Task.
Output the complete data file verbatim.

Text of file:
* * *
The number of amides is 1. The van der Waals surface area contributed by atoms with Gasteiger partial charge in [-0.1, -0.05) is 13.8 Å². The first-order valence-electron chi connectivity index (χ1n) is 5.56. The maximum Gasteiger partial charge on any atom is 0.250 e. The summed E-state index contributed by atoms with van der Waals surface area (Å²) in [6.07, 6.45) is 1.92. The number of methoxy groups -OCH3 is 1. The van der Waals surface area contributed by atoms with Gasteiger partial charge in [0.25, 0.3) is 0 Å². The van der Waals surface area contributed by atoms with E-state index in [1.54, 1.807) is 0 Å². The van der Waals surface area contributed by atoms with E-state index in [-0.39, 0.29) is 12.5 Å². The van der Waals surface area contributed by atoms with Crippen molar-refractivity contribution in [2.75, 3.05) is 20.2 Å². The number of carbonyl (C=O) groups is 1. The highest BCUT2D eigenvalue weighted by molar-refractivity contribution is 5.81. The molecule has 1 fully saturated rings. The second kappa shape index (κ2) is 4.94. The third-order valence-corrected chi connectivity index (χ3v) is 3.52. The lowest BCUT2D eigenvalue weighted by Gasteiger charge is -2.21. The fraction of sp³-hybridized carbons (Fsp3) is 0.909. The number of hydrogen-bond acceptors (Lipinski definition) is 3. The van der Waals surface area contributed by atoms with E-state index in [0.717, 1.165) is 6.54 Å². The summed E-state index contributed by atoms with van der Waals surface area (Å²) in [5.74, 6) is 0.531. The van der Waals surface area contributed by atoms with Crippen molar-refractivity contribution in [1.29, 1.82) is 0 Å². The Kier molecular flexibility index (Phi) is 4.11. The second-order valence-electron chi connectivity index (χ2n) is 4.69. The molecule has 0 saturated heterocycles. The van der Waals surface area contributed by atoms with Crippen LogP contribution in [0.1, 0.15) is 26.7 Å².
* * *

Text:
The number of amides is 1. The van der Waals surface area contributed by atoms with Gasteiger partial charge in [-0.1, -0.05) is 13.8 Å². The first-order valence-electron chi connectivity index (χ1n) is 5.56. The maximum Gasteiger partial charge on any atom is 0.250 e. The summed E-state index contributed by atoms with van der Waals surface area (Å²) in [6.07, 6.45) is 1.92. The number of methoxy groups -OCH3 is 1. The van der Waals surface area contributed by atoms with Gasteiger partial charge in [0.25, 0.3) is 0 Å². The van der Waals surface area contributed by atoms with E-state index in [1.54, 1.807) is 0 Å². The van der Waals surface area contributed by atoms with E-state index in [-0.39, 0.29) is 12.5 Å². The van der Waals surface area contributed by atoms with Crippen molar-refractivity contribution in [2.75, 3.05) is 20.2 Å². The number of carbonyl (C=O) groups is 1. The highest BCUT2D eigenvalue weighted by molar-refractivity contribution is 5.81. The molecule has 1 fully saturated rings. The second kappa shape index (κ2) is 4.94. The third-order valence-corrected chi connectivity index (χ3v) is 3.52. The lowest BCUT2D eigenvalue weighted by Gasteiger charge is -2.21. The fraction of sp³-hybridized carbons (Fsp3) is 0.909. The number of hydrogen-bond acceptors (Lipinski definition) is 3. The van der Waals surface area contributed by atoms with E-state index in [0.717, 1.165) is 6.54 Å². The summed E-state index contributed by atoms with van der Waals surface area (Å²) in [5.74, 6) is 0.531. The van der Waals surface area contributed by atoms with Crippen molar-refractivity contribution in [1.29, 1.82) is 0 Å². The Kier molecular flexibility index (Phi) is 4.11. The second-order valence-electron chi connectivity index (χ2n) is 4.69. The molecule has 0 saturated heterocycles. The van der Waals surface area contributed by atoms with Crippen LogP contribution in [0.1, 0.15) is 26.7 Å².